For its first-round playoff game, the Stanfield Tigers traveled to the dense forests of northwest Oregon to play the Vernonia Loggers and had to recalibrate its defensive scheme against the high-octane passing attack employed by the Loggers.

For their quarterfinal match-up, the No. 9 Tigers travel further south to No. 1 Central Linn, where they will face a more familiar offensive attack when the two teams kick off in Halsey at 7 p.m. Friday night.

The Cobras run a ground game eerily reminiscent of the Tigers’ Wing-T scheme, and they’re ready to go toe-to-toe.

“My kids are hungry,” Stanfield head coach Davy Salas said. “Since we’ve been together, we told ourselves we want to go play for a state championship. That’s been our goal for these guys. That’s what we want to do. We’re going to go play the games on our schedule, and if we play a great game we’ll come out on top.”

In preparation for the Cobras, Stanfield isn’t changing anything. But that’s been the modus operandi of first-year coach Salas since he took over before this season. The first time he addressed his team, he told them he isn’t interested in sexy big-play football. He wanted to play “man-on-man, hat-on-hat” football and run between the tackles.

The Tigers have done just that this season.

Junior running back Thyler Monkus has three games of 200 or more rushing yards, and he’s eclipsed 100 in every game but two. In total, Monkus has rushed for 1,353 yards on 153 carries for a an 8.8 yards per carry average and 20 touchdowns.

Quarterback Dylan Grogan, also a junior, has added another element to the rushing game with his size and athleticism, giving Stanfield a legitimate short down option. He’s rushed for 976 yards on 123 carries (7.9 ypc) and 21 touchdowns. He’s also passed for nine touchdowns on 44-of-62 passing for 708 yards.

But the Tigers have other options, as well. Makiah Blankenship has 449 yards on 87 attempts and four touchdowns, and Justin Keeney has 400 yards on 59 carries and four scores.

“We have a five-headed monster at running back,” Salas said. “And we know who’s gonna get the ball. It’s no secret to nobody. Everybody knows who’s gonna get the ball — my running back and my quarterback. We’re not hiding them anywhere. We’re running power football.”

Both Stanfield and Central Linn come from tough leagues, setting them both up for potentially deep playoff runs. Stanfield hails from the Columbia Basin Conference, which at one point in the season had three teams at 5-0 and a fourth at 4-1. The CBC sent four teams to the playoffs this season, with just league champ Heppner and Stanfield advancing rounds.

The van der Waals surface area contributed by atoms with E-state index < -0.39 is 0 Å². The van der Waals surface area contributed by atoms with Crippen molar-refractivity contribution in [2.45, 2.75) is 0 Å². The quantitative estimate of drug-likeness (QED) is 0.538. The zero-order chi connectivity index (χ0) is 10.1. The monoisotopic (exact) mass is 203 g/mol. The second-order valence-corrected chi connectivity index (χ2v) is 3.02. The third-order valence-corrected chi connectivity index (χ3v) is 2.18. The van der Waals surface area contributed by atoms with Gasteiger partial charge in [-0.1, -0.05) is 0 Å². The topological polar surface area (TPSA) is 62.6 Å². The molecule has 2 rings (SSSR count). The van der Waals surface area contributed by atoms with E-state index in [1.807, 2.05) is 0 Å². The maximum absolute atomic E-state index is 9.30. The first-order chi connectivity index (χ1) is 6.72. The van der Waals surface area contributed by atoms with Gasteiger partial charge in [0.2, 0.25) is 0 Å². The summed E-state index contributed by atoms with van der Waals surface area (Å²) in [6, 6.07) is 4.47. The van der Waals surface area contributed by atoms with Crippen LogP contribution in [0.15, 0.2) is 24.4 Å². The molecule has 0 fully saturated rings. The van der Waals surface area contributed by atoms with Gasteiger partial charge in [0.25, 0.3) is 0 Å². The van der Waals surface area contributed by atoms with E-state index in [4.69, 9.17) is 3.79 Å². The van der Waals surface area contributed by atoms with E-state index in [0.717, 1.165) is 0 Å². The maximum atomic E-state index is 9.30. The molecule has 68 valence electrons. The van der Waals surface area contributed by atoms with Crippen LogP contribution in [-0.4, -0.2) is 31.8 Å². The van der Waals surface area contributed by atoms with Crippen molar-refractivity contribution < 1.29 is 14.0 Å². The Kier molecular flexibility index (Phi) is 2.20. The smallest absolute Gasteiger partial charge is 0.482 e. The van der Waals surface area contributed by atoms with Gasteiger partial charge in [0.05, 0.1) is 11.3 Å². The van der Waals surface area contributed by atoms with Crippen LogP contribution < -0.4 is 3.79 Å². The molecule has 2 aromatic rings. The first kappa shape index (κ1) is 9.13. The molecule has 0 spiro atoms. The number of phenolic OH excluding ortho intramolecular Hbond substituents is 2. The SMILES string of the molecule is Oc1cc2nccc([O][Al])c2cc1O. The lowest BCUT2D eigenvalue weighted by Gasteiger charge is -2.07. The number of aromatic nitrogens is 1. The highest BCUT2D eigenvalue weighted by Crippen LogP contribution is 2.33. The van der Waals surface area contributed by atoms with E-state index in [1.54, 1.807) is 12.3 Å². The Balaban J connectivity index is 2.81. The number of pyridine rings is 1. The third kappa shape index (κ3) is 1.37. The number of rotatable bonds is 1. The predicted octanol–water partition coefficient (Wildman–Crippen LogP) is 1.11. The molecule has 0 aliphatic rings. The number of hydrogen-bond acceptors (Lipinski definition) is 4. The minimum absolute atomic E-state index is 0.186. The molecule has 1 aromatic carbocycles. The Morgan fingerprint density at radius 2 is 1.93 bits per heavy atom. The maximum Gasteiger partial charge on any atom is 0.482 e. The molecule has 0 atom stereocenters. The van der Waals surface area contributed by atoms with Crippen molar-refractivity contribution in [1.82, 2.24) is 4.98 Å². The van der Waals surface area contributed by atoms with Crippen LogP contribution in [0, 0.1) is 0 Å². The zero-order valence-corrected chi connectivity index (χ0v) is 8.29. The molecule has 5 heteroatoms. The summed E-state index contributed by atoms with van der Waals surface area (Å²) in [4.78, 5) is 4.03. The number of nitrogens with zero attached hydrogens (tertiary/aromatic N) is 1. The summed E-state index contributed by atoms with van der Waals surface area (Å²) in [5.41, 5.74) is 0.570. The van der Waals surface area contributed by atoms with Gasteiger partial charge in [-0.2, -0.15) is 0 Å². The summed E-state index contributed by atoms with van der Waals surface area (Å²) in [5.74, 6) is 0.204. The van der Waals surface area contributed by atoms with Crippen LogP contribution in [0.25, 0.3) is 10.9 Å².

Meanwhile, Central Linn calls the five-team Tri-River Conference home. There, the Cobras dropped just one game — a 35-18 loss to league champ Regis — and still managed to win the league and take the top seed in the bracket.

Statistically, Stanfield’s offense is better than Central Linn’s but the Cobras have a better defense. The Tigers have scored 409 points so far this season, the third most in the state behind Heppner (501) and Vernonia (500), who Stanfield beat 56-26 last week. Central Linn, though, has demonstrated a stout defense by allowing just 14 points per game this season, including two shutouts.

“What we’re good at, is we sustain 10-, 12-play drives and we eat clock,” Salas said. “We’re not worried about the big play.”

Stanfield is going to need to do something like that to keep Central Linn’s big-play on-the-ground offense on the sideline.

The rushing offense is similar to Stanfield’s in that it has multiple options to which it can turn. Three Cobras have more than 100 carries and a fourth has 74. All four guys have more than 500 yards, all four have had a 100-yard game this season, and all four have scored.

Senior Alex Pettner leads the way for Central Linn with 1,117 yards on 164 carries (6.8 ypc) for 13 touchdowns. Hiss 23-carry, 187-yard game in the Regis loss was the most productive rushing game by a single Cobra this season. But Braden Nightengale and his 11.4 yards per carry average will have to be accounted for, as well. The junior has carried just 74 times for 845 yards — second-most on the team — and 11 touchdowns. Chandler Jeppson (619 yards, 8 TDs) and quarterback Jesse Wibbens (504 yards, 7 TDs) are also viable options to run. Wibbens has also passed for 483 yards on just 20-of-34 passing for 10 scores and one interception.

Salas is confident in his bunch.

“I respect everybody,” Salas said. “But I’m not scared of anybody.”

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